[5] Wilt/Gentry (Podcast: Two Brothers on Righteousness)


Week 2: This Weary Earth (song)

January 22, 2009

For: The Institute of Contemporary and Emerging Worship Studies, St. Stephen’s University, Essentials Blue Online Worship Theology Course with Dan Wilt

All week, my mind has been drawn to this “Kingdom of Heaven” notion of of God restoring everything some day just as Jesus was resurrected fully and more so.

In particular, I’ve been thinking about how much of our planet requires restoration.  A coworker of mine, after seeing An Inconvenient Truth, told me that he’s convinced the planet is beyond repair and that any attempts we make to turn the tide of climate change would be feeble and futile.  The earth is going to die and humanity with it.  “We are a virus to the planet and the Earth needs us to die.  It’s inevitable”, he said.  I find this more and more difficult to reconcile with my faith and I wonder how large a share of this restoration work God is hoping we’ll try and shoulder.

Some quasi-poetic phrases came to mind yesterday and I started writing.  By the end of the day I had a song:

This Weary Earth (click to hear my hastily assembled recording).

This weary earth doth groan for care
and rescue from her keepers’ war
which rages, lustful in its aim
extinguishing life’s dimming flame

While sovereign God, in sadness toils
to soften hearts with healing oil
Earth’s kingdom heaves a dusty sigh
awaiting heaven’s grand reply

Were angels charged to tend the earth
then thrive, she would, e’er since her birth
Yet, fallen, we in violent form
have wrought our home it’s greatest harm

O beauty, rest resplendent thus
and God, restore in man your trust
to render heavenly design
redeemed as ours as we are thine

Criticism is invited and welcomed.  It’s been quite some time since I’ve put some original artistic expression into the world for others to see and I’d cherish feedback.

[1] Dan Wilt, Online Studies in Worship Theology and Biblical Worldview,  9-10


Wholly Yours

January 16, 2009
a hallmark worship project if I must say so.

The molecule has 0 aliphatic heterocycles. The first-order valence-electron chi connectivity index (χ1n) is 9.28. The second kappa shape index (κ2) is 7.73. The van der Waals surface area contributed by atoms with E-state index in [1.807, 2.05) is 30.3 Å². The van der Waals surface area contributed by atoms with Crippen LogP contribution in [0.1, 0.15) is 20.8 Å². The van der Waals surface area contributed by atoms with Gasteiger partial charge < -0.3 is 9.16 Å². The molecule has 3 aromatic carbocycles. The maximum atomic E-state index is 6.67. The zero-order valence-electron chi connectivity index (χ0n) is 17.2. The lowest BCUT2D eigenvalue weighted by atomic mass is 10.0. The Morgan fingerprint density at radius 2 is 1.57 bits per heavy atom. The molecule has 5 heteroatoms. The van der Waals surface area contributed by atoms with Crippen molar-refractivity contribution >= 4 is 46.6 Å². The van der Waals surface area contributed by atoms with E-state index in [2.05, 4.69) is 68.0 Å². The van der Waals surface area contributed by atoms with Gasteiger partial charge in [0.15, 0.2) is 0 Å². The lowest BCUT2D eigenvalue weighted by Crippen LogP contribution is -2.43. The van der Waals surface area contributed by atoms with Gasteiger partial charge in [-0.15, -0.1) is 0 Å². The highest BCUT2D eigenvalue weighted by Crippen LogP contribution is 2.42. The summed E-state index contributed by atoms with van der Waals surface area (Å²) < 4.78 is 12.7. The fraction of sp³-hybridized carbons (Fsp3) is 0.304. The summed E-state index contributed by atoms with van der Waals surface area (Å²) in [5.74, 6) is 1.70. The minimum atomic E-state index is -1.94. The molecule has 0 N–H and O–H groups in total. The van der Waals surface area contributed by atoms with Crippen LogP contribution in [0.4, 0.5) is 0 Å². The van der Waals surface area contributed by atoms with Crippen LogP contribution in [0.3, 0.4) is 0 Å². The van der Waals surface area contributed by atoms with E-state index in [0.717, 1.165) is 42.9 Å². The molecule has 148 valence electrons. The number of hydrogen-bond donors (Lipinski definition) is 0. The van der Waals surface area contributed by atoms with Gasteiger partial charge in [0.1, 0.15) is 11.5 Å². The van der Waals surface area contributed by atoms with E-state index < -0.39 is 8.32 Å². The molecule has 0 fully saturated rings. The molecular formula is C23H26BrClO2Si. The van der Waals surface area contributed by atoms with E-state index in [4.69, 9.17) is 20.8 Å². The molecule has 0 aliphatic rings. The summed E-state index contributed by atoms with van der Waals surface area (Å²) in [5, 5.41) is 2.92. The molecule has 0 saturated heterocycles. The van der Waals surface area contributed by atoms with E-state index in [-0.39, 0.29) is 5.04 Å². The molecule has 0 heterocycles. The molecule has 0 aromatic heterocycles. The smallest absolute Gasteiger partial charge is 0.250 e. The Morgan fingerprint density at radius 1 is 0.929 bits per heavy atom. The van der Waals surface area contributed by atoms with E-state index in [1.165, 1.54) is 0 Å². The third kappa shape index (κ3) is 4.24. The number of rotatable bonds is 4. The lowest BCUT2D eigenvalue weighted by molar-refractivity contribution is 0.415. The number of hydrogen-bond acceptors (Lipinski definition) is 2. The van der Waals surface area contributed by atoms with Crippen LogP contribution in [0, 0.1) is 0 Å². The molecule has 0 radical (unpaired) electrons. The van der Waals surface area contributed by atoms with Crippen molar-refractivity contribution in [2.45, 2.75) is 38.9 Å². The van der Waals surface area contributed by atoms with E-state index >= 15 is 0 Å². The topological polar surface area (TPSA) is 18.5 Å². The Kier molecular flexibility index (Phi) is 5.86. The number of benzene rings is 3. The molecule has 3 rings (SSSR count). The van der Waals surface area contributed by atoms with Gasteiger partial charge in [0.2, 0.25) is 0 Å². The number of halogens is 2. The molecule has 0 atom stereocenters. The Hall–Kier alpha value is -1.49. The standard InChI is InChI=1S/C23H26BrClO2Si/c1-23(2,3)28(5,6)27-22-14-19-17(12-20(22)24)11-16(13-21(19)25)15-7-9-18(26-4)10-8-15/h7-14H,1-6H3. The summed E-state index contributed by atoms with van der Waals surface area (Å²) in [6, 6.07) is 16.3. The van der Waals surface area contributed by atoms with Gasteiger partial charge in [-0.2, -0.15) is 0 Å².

A Collision by David Crowder Band: a hallmark worship project if I may say so.

To those in Essentials Blue who might be following this blog, I thought I’d share that I’ve been incredibly fond of the David Crowder song “Wholly Yours” this week in two ways that are directly related to our Essentials work.

1) I’ve always considered this song to be particularly rich in theology, going much deeper than many worship songs.  I think it stands as a great model to what can be created when a songwriter is intentional about communicating big truths about God.

2) Wright’s echoes (well, God’s echoes articulated by Wright. No need for blasphemy I suppose) are illustrated both implicitly and explicitly in most all of the song.  One could say (and I will) that the song is saturated with the signposts to God.

Here are the lyrics:

I am full of earth
You are heaven’s worth
I am stained with dirt, prone to depravity
You are everything that is bright and clean
The antonym of me, you are divinity
But a certain sign of grace is this
From a broken earth flowers come up
Pushing through the dirt

You are holy, holy, holy
All heaven cries “Holy, holy God”
You are holy, holy, holy
I wanna be holy like You are

You are everything that is bright and clean
And You’re covering me with Your majesty
And the truest sign of grace was this
From wounded hands redemption fell down
Liberating man

But the harder I try the more clearly can I feel
The depth of our fall and the weight of it all
And so this might could be the most impossible thing
Your grandness in me making me clean

Glory, hallelujah
Glory, glory, hallelujah

So here I am, all of me
Finally everything
Wholly, wholly, wholly
I am wholly, wholly, wholly Yours

I am full of earth and dirt and You


I want in!

January 16, 2009